I stumbled across Rachel Held Evans through a retweet, A year and two weeks ago today. I know that because she died two weeks after I found out she existed. I was in the middle of A Year of Biblical Womanhood (Evans, 2012) and had just taken delivery of the rest of her writings as a batch order – I was ready to learn from this Teacher. But just like that, suddenly, she was ill, then gone, and I felt absolutely bereft. I cried, I mourned, I called myself ridiculous for feeling this way about someone I’d never met and whose existence I had only just learned of. And then I cried some more.
A year on, and the impact of Rachel Held Evans on my life has been monumental. Her alternative interpretation of the Woman at the Well story (John 4:4-42) taught me that when you peel away years of tradition and patriarchal influence the root story may actually be quite different (see Inspired, Evans 2018). Her willingness to delve deep into the origins of traditions to see what can still be learned inspired me to reach back into the Old Testament, discover Midrash and begin to learn from Rabbis alongside Pastors (see A Year of Biblical Womanhood, Evans 2012). The way she can still love and fight for Church with grace after the journey she has walked with it can only come from a deep and trusting relationship with God (see Searching for Sunday, Evans 2015), and I’m still not ready to accept she will never write again.
2 Peter 1:21 states “For prophecy never had its origin in the will of man, but men [and women!] spoke from God as they were carried along by the Holy Spirit” (NIV). Rachel did not speak out for her own agenda, she responded to need as she saw it. She spoke from a place of questioning, seeking, resting with God to find Their will for her words. You only need do a quick search on Twitter to see the incredible and lasting impact she has had on many around the world. Of course she had many, many critics, yet she responded to them with the same love and care as she did her fans (How I pray for you, Evans 2013).
Rachel, I love your work and it will inspire me and speak to me for the rest of my life. Your example prompted me to start speaking out with a louder voice, and my blog wouldn’t be in existence without you. I thank you and praise God for bringing you into this world. I wish you had more time, but I pray that the seeds that you planted will grow into many strong plants of all types, across all places, with love at their hearts.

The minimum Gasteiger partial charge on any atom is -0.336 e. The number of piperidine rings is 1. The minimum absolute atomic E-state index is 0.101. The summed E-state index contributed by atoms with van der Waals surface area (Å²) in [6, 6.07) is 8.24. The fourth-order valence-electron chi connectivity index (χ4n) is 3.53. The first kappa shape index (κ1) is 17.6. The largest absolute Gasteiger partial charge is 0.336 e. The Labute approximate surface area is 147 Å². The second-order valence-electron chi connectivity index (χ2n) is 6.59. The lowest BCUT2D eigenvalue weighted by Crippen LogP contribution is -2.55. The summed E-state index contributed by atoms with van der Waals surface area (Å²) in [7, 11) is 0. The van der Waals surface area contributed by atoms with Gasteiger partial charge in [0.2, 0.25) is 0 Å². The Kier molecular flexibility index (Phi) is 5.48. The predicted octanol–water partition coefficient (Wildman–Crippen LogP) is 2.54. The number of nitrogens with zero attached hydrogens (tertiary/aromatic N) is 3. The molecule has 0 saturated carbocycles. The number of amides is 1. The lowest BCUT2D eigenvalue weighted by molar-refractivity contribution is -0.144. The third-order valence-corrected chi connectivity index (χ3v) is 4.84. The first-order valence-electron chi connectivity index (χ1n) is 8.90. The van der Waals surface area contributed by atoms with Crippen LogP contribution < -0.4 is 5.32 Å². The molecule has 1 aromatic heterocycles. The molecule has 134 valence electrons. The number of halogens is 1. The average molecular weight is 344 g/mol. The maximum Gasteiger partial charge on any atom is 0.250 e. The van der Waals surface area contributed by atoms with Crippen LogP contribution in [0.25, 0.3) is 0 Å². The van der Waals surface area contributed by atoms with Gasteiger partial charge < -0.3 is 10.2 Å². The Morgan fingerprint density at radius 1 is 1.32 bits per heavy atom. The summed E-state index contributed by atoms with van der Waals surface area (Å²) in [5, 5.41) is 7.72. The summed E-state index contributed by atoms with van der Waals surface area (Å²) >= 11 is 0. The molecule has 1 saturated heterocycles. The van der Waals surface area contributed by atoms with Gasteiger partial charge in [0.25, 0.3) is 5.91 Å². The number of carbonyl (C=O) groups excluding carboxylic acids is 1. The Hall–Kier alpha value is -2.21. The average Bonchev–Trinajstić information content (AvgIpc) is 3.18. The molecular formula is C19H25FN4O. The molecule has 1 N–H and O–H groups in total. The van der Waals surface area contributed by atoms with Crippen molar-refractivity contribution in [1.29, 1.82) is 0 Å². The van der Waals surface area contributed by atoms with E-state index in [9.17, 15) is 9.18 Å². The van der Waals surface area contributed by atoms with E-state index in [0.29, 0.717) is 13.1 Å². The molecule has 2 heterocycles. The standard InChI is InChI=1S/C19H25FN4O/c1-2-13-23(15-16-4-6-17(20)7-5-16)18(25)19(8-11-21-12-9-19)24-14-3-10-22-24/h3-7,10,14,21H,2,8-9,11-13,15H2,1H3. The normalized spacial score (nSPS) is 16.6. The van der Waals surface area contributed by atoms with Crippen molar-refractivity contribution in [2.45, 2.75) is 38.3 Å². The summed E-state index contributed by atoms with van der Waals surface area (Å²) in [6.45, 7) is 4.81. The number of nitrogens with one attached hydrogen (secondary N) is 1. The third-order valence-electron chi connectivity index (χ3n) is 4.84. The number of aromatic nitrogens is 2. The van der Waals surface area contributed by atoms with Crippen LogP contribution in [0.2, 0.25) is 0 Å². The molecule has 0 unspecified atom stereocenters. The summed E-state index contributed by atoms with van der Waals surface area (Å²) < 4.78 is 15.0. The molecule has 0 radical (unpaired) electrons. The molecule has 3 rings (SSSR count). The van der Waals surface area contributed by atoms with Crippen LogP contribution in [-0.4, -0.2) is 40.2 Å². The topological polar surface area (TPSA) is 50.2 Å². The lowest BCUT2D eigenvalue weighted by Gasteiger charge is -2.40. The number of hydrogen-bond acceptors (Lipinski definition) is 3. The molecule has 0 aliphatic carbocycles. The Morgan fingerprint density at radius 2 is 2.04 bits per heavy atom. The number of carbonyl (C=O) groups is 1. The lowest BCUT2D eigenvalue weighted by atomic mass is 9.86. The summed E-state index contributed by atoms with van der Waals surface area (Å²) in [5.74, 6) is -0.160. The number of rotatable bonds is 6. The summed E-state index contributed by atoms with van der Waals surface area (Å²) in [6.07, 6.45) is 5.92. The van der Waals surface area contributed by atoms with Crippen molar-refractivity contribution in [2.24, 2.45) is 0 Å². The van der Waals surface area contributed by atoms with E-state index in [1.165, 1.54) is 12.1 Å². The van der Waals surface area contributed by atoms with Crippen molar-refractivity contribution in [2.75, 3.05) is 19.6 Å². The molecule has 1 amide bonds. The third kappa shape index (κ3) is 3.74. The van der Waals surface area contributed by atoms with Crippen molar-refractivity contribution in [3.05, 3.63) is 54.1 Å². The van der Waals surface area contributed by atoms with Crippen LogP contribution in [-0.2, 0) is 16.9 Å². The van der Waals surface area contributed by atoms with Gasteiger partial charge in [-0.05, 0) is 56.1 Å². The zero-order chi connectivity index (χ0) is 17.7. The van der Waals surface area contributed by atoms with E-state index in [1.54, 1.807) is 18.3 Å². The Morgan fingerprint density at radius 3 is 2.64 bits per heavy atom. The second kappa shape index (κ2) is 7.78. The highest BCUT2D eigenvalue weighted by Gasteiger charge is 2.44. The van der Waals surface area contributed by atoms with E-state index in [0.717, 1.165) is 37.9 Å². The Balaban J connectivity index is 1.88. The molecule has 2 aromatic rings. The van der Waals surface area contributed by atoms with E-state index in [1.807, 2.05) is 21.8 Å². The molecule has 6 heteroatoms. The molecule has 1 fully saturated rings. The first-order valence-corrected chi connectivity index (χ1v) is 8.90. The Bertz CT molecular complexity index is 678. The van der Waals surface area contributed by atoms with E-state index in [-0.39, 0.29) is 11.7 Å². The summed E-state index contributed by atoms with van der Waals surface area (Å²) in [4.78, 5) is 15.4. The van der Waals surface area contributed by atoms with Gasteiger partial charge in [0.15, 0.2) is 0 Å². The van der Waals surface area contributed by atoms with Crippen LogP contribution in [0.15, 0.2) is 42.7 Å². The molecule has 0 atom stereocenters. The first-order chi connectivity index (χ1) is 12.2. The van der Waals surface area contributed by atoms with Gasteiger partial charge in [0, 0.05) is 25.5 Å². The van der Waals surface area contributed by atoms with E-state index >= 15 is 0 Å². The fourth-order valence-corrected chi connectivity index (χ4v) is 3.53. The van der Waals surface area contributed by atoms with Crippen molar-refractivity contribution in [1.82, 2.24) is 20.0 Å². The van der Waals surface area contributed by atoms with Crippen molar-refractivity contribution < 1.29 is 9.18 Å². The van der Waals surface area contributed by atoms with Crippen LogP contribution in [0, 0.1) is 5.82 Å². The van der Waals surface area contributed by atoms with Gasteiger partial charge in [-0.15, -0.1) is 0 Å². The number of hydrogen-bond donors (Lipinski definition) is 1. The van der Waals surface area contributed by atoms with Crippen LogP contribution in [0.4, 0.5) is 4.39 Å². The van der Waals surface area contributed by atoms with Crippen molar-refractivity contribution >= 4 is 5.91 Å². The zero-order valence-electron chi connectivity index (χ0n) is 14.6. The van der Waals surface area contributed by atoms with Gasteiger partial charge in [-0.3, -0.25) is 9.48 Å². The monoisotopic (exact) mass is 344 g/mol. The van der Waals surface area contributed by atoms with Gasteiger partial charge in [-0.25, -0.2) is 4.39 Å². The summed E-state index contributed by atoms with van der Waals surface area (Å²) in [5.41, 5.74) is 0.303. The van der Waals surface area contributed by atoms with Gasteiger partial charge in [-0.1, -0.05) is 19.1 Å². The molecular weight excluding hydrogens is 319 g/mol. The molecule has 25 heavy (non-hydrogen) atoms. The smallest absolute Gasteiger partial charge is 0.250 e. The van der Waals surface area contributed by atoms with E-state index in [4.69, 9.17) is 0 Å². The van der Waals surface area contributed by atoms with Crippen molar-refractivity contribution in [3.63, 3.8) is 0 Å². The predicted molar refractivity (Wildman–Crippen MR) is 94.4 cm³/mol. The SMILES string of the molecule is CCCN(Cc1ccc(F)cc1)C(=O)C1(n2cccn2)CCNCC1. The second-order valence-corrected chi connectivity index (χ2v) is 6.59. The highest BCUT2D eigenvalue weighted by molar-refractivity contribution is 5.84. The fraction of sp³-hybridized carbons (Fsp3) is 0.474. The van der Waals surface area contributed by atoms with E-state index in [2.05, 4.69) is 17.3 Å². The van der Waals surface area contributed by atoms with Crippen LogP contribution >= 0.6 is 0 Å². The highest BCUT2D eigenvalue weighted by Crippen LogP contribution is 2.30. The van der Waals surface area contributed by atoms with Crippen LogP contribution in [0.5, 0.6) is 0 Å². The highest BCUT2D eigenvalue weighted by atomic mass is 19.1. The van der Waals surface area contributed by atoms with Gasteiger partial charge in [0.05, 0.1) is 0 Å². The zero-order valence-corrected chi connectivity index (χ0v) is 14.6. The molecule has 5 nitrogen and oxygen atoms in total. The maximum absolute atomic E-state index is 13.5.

I end with my favourite piece of theological writing ever, with regards to John 8:3-11:
“Jesus once said that his mission was not to abolish the law, but to fulfil it. And in this instance, fulfilling the law meant letting it go. It may serve as little comfort to those who have suffered abuse at the hands of Bible-wielding literalists, but the disturbing laws of Leviticus and Deutoronomy lose just a bit of their potency when God himself breaks them.”
Holy Spirit who inspires, I thank you for the launch of this Blog. May it be a light in the darkness for those who seek to encounter you.
Jesus, the greatest revolutionary, I thank you for your example of inclusion, advocacy and love. May we commit to loving others in a way that fully honours your message.
God who Mothers, tend to us all now, as we live through the uncertainty of pandemic, lockdown and disconnection. May we know we are always connected at the deepest level of our beings as we resonate with you in prayer.
Today, may we know rest. May we learn to lay our lives at your feet for this day gifted to us for restoration. For rest is as essential to us as oxygen, it is our right and joy. Soothe us, strengthen us and prepare us for the week ahead as we seek to love and serve others, and you.
When I first started considering this idea, I did a bit of research. There are a number of articles online around deconstructing faith, books written, plenty of material to go at. But this just didn’t resonate with me. My faith is stronger than ever. My faith is not the problem.
I believe in a God who is, above all things, Love. That They have an everlasting expression we will always be a mystery, that They had an earthly expression to give us someone to relate to, and that They have a present expression around and within each and every one of us, as awake to us as we are to them. God, Jesus, Holy Spirit, and Me.
I am invited to be part of a relationship with God, to resonate with Them; sometimes this comes with dissonance and tension, sometimes beautiful and perfect harmony, but always available and always offering growth through the process. When I accept that invitation I have a responsibility to relate to God in all Their expressions as best I can, through prayer, study, discernment, worship and fellowship, doing all those things with regard to the direction of Jesus as recorded by the Gospel of Matthew, 22:36-40:
Master, which is the great commandment in the law? Jesus said unto him, Thou shalt love the Lord thy God with all thy heart, and with all they soul, and with all thy mind. This is the first and great commandment. And the second is like unto it, Thou shalt love thy neighbour as thyself. on these two commandments hang all the law and the prophets.
So, onto Church. Collins Dictionary defines Church as ‘a building in which Christians worship’ and also ‘one of the groups of people within the Christian religion … that have their own beliefs, clergy and forms of worship.’ (Full definition here). Other definitions include a gathering, an employer, the whole body of Christ, an activity. Yet further debate is currently ongoing around defining Church in an online context: for an excellent exposition of the arguments for and against see Phil Moore’s recent blog post.